Rare do we as listeners have a chance to witness a band evolve like Full of Hell has. To wit, their debut LP, Roots of Earth Are Consuming My Home has been a consistent favorite since it was discovered perusing Toxicbreed’s Funhouse back in 2011 and has yet to leave my preferred listening devices. It was raw, furious and esoteric, and executed on a level unheard of for such a young band. Ever pushing that sound, their second album, 2013’s Rudiments of Mutilation, while not as refreshing as their debut, saw them break through dimensional barriers with its grating noise-grindcore hybridization. It was an experimental deep dive that lead to two collaborative LPs with noise pioneer, Merzbow, and the genre-evading, sorrowful The Body. The former double album equipped FOH with a newfound unabashed rage, a churning darkness that carried over into the jarring schizophrenia found on the delightful dirge One Day You Will Ache Like I Ache. For exhaustion’s sake, Full of Hell punctuated each larger release with an assembly line of noise-centered EPs and a sextet of splits with artists from myriad genres. All that came to a head with 2015’s Amber Mote in the Black Vault, which, until now, was to me the definitive FOH release. At a concise and spry four songs, Amber Mote floored me. It still floors me, much like Roots of Earth has for years.
With their signing to Profound Lore, Full of Hell have given us the culmination of their aural soul-searching, in addition to me finally getting to the point of all my babbling. I won’t even restrain my praise here by labeling Trumpeting Ecstasy a goddamn masterpiece. Officially their third full-length, discounting the aforementioned collaborations, Trumpeting Ecstasy weaves everything that came before it into one complex, nightmarish and vibrant tapestry. The collection is their signature grindcore with dashes of noise and death metal, your usual Full of Hell fare, but it’s the subtle complications and harsh elegance spread throughout its eleven tracks that puts this LP on its deserved pedestal.
It’s clear that Full of Hell are far from ending their rampage, but that doesn’t keep Trumpeting Ecstasy from feeling like the summation of all they’ve learned through touring, writing, collaboration or otherwise. FOH long ago set the template for succinct songs brimming with bombastic ideas and here those ideas rain down with such velocity you hardly notice the flood creeping up to your ears. “Deluminate” spasms with bone-breaking intesity, segueing like a vein running off from Amber Mote. Vocalist Dylan Walker is nothing short of an animal throughout as he gnashes his fangs against guitarist Spencer Hazard’s nickel-plated serration. In spite of the guitar tone’s megaton heaviness, the tracks are breathless, with nary a moment of respite between them. The vast expanses of static that permeated their prior efforts are largely gone, giving way to reality tearing blitzes like “Branches of Yew” and “Digital Prison.” Drummer Dave Bland’s playing here is on par to miniguns spewing to the cadence of mathematical equations as he finds the ability to throw creatively spaced tempos amid his exhaustive sprees, namely on “Ashen Mesh.” Final track “At the Cauldron’s Bottom” is a splendid exercise in grimy melody as the hyperspeed pace gives way to a calculated, lumbering sludge metal romp where Walker finds himself exchanging snarls with Old Man Gloom’s Nate Newton. “Cosmic Vein” brings in a brief wall of haze before blasting away with psychotic glee, melting from raw punk circle pitting to climactic grind neck-snapping; handily the album’s busiest entry.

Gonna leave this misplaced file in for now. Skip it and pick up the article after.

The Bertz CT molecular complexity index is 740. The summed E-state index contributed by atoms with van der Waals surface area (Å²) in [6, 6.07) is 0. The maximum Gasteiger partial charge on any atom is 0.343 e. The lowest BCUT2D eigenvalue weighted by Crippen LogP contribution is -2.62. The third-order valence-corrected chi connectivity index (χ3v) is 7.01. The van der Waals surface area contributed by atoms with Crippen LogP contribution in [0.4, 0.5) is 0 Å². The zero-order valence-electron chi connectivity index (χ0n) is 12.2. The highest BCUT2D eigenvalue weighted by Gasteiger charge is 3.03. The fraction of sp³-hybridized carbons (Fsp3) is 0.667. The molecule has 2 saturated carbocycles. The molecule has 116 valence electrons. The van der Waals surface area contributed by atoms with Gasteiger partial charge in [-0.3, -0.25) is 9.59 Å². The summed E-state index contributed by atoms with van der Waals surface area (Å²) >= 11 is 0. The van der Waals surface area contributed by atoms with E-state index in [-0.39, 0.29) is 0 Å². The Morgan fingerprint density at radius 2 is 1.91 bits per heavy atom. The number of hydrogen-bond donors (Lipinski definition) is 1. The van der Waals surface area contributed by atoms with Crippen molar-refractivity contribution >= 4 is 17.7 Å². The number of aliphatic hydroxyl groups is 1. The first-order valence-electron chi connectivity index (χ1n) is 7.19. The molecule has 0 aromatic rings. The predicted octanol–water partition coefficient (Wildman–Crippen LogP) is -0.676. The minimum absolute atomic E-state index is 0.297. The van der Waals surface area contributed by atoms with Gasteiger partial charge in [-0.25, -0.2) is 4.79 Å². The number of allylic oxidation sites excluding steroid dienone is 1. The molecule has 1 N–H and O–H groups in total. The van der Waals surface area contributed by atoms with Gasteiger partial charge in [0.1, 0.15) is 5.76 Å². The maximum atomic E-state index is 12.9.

The title track is the appropriate focal point, placed as the penultimate track, where Full of Hell’s touring and tracking with The Body has its clearest payoff here, just exchange the Assembly of Light choir with the ethereal Nicole Dollanganger. While Converge’s Kurt Ballou (who also provided his production skills) and The Body’s Lee Buford throw in their bass and sampling chops, respectively, to grand effect, it’s Dollanganger and Walker’s exchange that make the track so haunting. Dollanganger is 80s Madonna trapped in hell, crooning her perverse lyricism in a duet with Walker acting as purgatory’s congregation. Beyond them Full of Hell lurks like a thunderous furnace that is foreboding and inviting in equal measure, tying Trumpeting Ecstasy’s dueling tones into an incendiary singularity.
Shrugging genre trappings while embracing them to the point of blissful suffocation, Trumpeting Ecstasy is a true testament to this band’s staying power within their stylistic circles. In fact the album is painstakingly rooted in being uninviting, in being ugly, in being wrathful. Full of Hell have made a career of menacing any expectations, of challenging senses and sensibilities alike and with Trumpeting Ecstasy they turn that playful offense into an art form. This is Full of Hell’s unflinching masterwork. Shudder in awe and terror.